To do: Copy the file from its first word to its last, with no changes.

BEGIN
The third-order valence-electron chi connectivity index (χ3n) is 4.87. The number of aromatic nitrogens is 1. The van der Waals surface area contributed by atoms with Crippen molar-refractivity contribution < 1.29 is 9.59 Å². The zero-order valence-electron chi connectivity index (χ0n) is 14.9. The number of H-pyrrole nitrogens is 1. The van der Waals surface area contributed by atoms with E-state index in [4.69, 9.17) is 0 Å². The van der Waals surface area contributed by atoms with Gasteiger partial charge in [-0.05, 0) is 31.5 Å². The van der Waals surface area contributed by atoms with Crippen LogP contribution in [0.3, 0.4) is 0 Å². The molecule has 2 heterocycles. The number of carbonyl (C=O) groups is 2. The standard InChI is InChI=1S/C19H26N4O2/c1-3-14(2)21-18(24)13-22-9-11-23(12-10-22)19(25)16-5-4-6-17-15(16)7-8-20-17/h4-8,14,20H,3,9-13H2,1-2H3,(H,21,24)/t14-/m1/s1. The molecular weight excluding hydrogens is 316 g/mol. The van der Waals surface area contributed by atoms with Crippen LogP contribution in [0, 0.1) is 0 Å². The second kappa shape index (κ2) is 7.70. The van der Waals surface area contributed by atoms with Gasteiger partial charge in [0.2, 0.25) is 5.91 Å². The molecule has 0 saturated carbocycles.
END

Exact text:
The third-order valence-electron chi connectivity index (χ3n) is 4.87. The number of aromatic nitrogens is 1. The van der Waals surface area contributed by atoms with Crippen molar-refractivity contribution < 1.29 is 9.59 Å². The zero-order valence-electron chi connectivity index (χ0n) is 14.9. The number of H-pyrrole nitrogens is 1. The van der Waals surface area contributed by atoms with E-state index in [4.69, 9.17) is 0 Å². The van der Waals surface area contributed by atoms with Gasteiger partial charge in [-0.05, 0) is 31.5 Å². The van der Waals surface area contributed by atoms with Crippen LogP contribution in [0.3, 0.4) is 0 Å². The molecule has 2 heterocycles. The number of carbonyl (C=O) groups is 2. The standard InChI is InChI=1S/C19H26N4O2/c1-3-14(2)21-18(24)13-22-9-11-23(12-10-22)19(25)16-5-4-6-17-15(16)7-8-20-17/h4-8,14,20H,3,9-13H2,1-2H3,(H,21,24)/t14-/m1/s1. The molecular weight excluding hydrogens is 316 g/mol. The van der Waals surface area contributed by atoms with Crippen LogP contribution in [0, 0.1) is 0 Å². The second kappa shape index (κ2) is 7.70. The van der Waals surface area contributed by atoms with Gasteiger partial charge in [0.2, 0.25) is 5.91 Å². The molecule has 0 saturated carbocycles.